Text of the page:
Friday,October 18,2019 11:00 AM

Best Farmers visit the Netherlands

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Added 17th June 2019 10:07 AM

Last year, Betty Mbaziira from Isingiro district became the first woman to win the annual competition since it started five years ago.

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Last year, Betty Mbaziira from Isingiro district became the first woman to win the annual competition since it started five years ago.

(Front row) Kiputala Moses, Shamim Napako, David Wamai, Aloysius Lubega, Julius Batamye, Mbaziira, Abel Kiddu, and Bommel. At the back is Deo Mugisha, and Vicent Ojoko. This was during the flagging off ceremony for the best farmers to the Netherlands at dfcu Bank head office in Nakasero, Kampala on Friday. Photo by Ivan Kabuye

More than 10 farmers who emerged winners in last year’s New Vision Best Farmers’ competition travelled to the Netherlands for a study tour on Sunday.

While flagging them off at the dfcu Bank head offices in Kampala on Friday evening, several officials encouraged them to learn as much as they can to improve Uganda’s agriculture.

“Come back different. Be disciplined, stick together and define what you want to gain from the trip,” Robert Kabushenga, Vision Group’s chief executive officer, said.

Last year, Betty Mbaziira from Isingiro district became the first woman to win the annual competition since it started five years ago.

Aloysius Lubega from Wakiso district and Julius Bataamye (Kamuli) were the first and second runner-ups respectively.

Other farmers who were among the top 10 from the different regions of Uganda were: Patrick Ssekimpi (Luwero), Deo Mugisa (Bunyangabu), Shamim Napakol Osekeny (Bukedea), Moses Kiptala (Kween), Vincent Ojok (Lira), Faridah Lutale (Arua) and Joyce Acan (Gulu).

The three additional winners recognised in the category of value addition were David Wamai (Manafwa district), John Ruhombe Kamugisha (Kiruhura) and Abel Kiddu (Kampala).

Agriculture employs up to 80% of the population and contributes half of Uganda’s export earnings and a quarter of the country’s gross domestic product. Modernising the sector is, therefore, critical to reducing poverty and creating jobs, especially for women and youth.

Pius Wakabi, the agriculture ministry permanent secretary, who was the chief guest at the event, called on the private sector to lead in changing the face of agriculture in the country.

Acknowledging that the Government had not done much to train both primary school and university students in agriculture as a business, Wakabi said there is still an opportunity to learn and reap from the sector.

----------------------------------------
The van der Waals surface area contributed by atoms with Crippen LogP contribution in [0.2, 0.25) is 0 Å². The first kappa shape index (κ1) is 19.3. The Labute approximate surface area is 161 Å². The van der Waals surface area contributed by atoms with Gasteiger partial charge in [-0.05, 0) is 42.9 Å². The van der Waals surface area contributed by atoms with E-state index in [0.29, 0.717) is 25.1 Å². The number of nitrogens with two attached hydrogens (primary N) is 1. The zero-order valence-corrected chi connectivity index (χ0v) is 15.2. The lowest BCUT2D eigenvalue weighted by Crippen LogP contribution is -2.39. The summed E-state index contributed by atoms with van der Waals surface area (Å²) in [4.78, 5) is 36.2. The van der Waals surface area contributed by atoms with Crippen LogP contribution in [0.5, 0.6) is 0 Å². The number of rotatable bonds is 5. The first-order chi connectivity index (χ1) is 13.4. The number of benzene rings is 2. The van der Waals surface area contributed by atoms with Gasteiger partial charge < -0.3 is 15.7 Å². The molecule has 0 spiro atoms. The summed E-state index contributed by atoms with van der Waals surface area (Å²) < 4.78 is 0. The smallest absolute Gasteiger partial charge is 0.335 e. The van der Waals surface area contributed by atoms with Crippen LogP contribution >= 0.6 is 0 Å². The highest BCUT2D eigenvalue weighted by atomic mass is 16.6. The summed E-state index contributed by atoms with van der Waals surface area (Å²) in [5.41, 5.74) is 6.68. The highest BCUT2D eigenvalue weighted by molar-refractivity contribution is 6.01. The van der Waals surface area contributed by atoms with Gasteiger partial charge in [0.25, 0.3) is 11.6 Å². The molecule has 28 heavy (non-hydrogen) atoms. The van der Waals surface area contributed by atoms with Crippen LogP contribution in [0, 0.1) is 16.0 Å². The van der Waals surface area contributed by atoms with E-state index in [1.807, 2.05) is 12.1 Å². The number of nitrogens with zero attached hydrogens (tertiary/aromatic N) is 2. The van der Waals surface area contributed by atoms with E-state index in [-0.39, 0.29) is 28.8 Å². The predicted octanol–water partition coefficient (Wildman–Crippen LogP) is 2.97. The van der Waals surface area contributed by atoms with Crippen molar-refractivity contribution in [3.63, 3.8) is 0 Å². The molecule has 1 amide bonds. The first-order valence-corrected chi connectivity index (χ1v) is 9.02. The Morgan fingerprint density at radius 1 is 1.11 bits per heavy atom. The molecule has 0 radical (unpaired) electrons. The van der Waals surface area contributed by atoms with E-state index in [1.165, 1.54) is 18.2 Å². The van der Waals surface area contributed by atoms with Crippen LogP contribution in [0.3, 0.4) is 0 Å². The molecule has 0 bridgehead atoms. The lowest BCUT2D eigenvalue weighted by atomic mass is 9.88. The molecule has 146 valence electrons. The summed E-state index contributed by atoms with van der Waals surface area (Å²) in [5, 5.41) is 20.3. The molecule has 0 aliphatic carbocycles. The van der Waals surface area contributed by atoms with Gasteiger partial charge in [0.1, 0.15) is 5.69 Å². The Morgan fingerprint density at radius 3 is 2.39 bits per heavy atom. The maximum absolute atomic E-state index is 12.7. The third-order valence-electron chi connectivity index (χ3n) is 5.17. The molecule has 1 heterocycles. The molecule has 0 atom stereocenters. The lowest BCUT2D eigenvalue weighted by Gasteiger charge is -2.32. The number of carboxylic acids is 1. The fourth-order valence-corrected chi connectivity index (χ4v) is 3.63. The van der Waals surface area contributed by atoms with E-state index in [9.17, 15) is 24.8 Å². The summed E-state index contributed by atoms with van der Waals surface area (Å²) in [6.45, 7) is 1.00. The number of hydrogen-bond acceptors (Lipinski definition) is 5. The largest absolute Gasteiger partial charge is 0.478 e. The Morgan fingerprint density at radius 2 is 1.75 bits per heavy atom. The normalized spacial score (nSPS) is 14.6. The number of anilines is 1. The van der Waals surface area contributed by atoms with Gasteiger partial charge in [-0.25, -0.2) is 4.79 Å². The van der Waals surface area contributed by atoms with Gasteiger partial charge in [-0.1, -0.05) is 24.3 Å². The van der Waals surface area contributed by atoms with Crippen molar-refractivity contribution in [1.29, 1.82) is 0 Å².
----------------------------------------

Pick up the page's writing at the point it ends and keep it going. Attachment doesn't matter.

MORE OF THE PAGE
“We have committed more resources to agriculture and the infrastructure is already in place to help safely transport farmers’ produce to various markets,” he said.

Mathias Katamba, the dfcu Bank chief executive officer, said the Best Farmers’ competition theme this year — Farming as a business —, resonates with the current challenge facing agriculture in Uganda.

He said in response to the Government’s call for the private sector involvement and support, the bank has intervened to support the agricultural sector, including setting up the agribusiness development sector in partnership with Rabobank Foundation.

He said the bank also continues to provide innovative financial services, including banking, insurance, credit, and financial information through mobile, agency and branch channels.

“We are amazed by the impact that the Best Farmer competition has had on the sector over the past five years. Outstanding farmers are identified and supported with further learning visits to the Netherlands and on return, they train other farmers on their farms,” he said.

“This has proven to be an effective and practical knowledge dissemination method that is complementing other existing approaches,” Best farmers flagged off to the Netherlands,” he added.

Augustine Mwendya, who spoke on behalf of the judges, commended the farmers upon winning the competition. “Being a judge is not an easy task. We had to review over 5,000 farmers to get to the 13 winners and this took us six months,” he said.

Since the competition began, he said, winners have been able to transform their farms into training grounds, which is in line with the Government’s efforts towards promoting commercial farming.

Joris Van Bommel, the deputy head of mission at the Netherlands embassy, commended the best farmers for their outstanding contribution in the agricultural sector.

“We believe that farming is a business that will help increase household incomes, exports and ultimately transform lives,” he said.

Bommel said what struck him the most after visiting the best farmers’ initiatives, was how they linked themselves to the communities. He also commended the judges for their competence in choosing the best farmers.

Lukia Otema, the KLM country director, said the travel opportunity would help the farmers add value to their products. She said previously, 90% of the cargo transported to the Netherlands was purely farm produce. This has dropped to 80% due to quality issues and the strict measures put in place by the European Union.

The best farmers’ competition is sponsored by Koudijs, KLM Airlines, dfcu Bank, the Kingdom of the Netherlands and the New Vision

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